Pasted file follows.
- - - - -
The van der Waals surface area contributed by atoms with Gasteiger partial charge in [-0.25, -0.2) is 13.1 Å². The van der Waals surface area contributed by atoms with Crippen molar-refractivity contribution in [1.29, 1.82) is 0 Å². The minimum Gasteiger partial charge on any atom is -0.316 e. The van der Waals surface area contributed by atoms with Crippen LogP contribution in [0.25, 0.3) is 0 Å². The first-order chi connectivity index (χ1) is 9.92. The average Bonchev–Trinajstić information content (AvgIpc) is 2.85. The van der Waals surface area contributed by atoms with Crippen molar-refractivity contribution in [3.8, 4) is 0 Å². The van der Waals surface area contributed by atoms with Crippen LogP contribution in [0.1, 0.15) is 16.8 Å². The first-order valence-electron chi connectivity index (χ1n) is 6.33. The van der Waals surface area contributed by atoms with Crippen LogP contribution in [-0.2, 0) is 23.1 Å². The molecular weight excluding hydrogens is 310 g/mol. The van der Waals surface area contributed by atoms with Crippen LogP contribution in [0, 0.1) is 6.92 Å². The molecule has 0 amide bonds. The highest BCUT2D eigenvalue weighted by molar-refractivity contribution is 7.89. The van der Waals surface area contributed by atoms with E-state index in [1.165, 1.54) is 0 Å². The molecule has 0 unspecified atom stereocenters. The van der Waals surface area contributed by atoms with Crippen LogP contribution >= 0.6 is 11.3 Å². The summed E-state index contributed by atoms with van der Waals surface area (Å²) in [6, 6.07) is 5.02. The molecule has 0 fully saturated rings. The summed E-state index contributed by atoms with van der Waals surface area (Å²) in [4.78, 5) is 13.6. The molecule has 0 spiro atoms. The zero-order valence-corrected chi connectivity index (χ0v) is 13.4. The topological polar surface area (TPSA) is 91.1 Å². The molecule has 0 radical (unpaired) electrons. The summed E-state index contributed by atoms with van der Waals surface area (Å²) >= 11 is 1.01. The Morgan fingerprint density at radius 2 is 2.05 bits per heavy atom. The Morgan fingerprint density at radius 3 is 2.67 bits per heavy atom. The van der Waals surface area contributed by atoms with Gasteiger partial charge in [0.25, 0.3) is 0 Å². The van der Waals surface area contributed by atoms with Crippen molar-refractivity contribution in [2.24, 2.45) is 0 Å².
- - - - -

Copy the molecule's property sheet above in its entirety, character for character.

The van der Waals surface area contributed by atoms with Gasteiger partial charge in [-0.25, -0.2) is 13.1 Å². The van der Waals surface area contributed by atoms with Crippen molar-refractivity contribution in [1.29, 1.82) is 0 Å². The minimum Gasteiger partial charge on any atom is -0.316 e. The van der Waals surface area contributed by atoms with Crippen LogP contribution in [0.25, 0.3) is 0 Å². The first-order chi connectivity index (χ1) is 9.92. The average Bonchev–Trinajstić information content (AvgIpc) is 2.85. The van der Waals surface area contributed by atoms with Crippen molar-refractivity contribution in [3.8, 4) is 0 Å². The van der Waals surface area contributed by atoms with Crippen LogP contribution in [0.1, 0.15) is 16.8 Å². The first-order valence-electron chi connectivity index (χ1n) is 6.33. The van der Waals surface area contributed by atoms with Crippen LogP contribution in [-0.2, 0) is 23.1 Å². The molecular weight excluding hydrogens is 310 g/mol. The van der Waals surface area contributed by atoms with Crippen LogP contribution in [0, 0.1) is 6.92 Å². The molecule has 0 amide bonds. The highest BCUT2D eigenvalue weighted by molar-refractivity contribution is 7.89. The van der Waals surface area contributed by atoms with E-state index in [1.165, 1.54) is 0 Å². The molecule has 0 unspecified atom stereocenters. The van der Waals surface area contributed by atoms with Crippen LogP contribution >= 0.6 is 11.3 Å². The summed E-state index contributed by atoms with van der Waals surface area (Å²) in [6, 6.07) is 5.02. The molecule has 0 fully saturated rings. The summed E-state index contributed by atoms with van der Waals surface area (Å²) in [4.78, 5) is 13.6. The molecule has 0 spiro atoms. The zero-order valence-corrected chi connectivity index (χ0v) is 13.4. The topological polar surface area (TPSA) is 91.1 Å². The molecule has 0 radical (unpaired) electrons. The summed E-state index contributed by atoms with van der Waals surface area (Å²) >= 11 is 1.01. The Morgan fingerprint density at radius 2 is 2.05 bits per heavy atom. The Morgan fingerprint density at radius 3 is 2.67 bits per heavy atom. The van der Waals surface area contributed by atoms with Gasteiger partial charge in [0.25, 0.3) is 0 Å². The van der Waals surface area contributed by atoms with Crippen molar-refractivity contribution in [2.24, 2.45) is 0 Å².